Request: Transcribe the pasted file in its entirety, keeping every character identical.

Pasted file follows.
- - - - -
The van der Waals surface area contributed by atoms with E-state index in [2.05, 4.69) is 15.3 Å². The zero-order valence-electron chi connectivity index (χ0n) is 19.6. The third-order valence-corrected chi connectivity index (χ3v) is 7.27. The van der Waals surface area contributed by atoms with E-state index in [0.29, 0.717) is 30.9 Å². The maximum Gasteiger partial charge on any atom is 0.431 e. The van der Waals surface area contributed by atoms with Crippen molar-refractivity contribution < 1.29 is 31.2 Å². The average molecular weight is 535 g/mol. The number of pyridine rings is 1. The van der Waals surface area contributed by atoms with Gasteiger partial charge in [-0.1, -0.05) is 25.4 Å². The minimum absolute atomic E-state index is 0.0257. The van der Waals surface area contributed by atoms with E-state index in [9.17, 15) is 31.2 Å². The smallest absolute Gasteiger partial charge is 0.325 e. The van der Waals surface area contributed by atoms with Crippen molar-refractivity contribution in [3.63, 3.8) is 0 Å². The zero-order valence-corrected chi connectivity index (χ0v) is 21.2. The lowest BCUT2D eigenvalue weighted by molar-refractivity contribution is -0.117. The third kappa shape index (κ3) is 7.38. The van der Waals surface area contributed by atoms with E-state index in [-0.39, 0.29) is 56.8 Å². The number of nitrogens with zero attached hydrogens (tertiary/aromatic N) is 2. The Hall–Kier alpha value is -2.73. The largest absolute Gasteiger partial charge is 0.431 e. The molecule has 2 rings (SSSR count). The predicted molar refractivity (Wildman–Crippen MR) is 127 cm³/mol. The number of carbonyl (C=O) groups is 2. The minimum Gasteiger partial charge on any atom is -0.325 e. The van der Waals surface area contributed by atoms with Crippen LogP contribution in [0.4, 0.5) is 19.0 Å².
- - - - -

The van der Waals surface area contributed by atoms with E-state index in [2.05, 4.69) is 15.3 Å². The zero-order valence-electron chi connectivity index (χ0n) is 19.6. The third-order valence-corrected chi connectivity index (χ3v) is 7.27. The van der Waals surface area contributed by atoms with E-state index in [0.29, 0.717) is 30.9 Å². The maximum Gasteiger partial charge on any atom is 0.431 e. The van der Waals surface area contributed by atoms with Crippen molar-refractivity contribution < 1.29 is 31.2 Å². The average molecular weight is 535 g/mol. The number of pyridine rings is 1. The van der Waals surface area contributed by atoms with Gasteiger partial charge in [-0.1, -0.05) is 25.4 Å². The minimum absolute atomic E-state index is 0.0257. The van der Waals surface area contributed by atoms with E-state index in [9.17, 15) is 31.2 Å². The smallest absolute Gasteiger partial charge is 0.325 e. The van der Waals surface area contributed by atoms with Crippen molar-refractivity contribution in [3.63, 3.8) is 0 Å². The zero-order valence-corrected chi connectivity index (χ0v) is 21.2. The lowest BCUT2D eigenvalue weighted by molar-refractivity contribution is -0.117. The third kappa shape index (κ3) is 7.38. The van der Waals surface area contributed by atoms with E-state index in [-0.39, 0.29) is 56.8 Å². The number of nitrogens with zero attached hydrogens (tertiary/aromatic N) is 2. The Hall–Kier alpha value is -2.73. The largest absolute Gasteiger partial charge is 0.431 e. The molecule has 2 rings (SSSR count). The predicted molar refractivity (Wildman–Crippen MR) is 127 cm³/mol. The number of carbonyl (C=O) groups is 2. The minimum Gasteiger partial charge on any atom is -0.325 e. The van der Waals surface area contributed by atoms with Crippen LogP contribution in [0.4, 0.5) is 19.0 Å².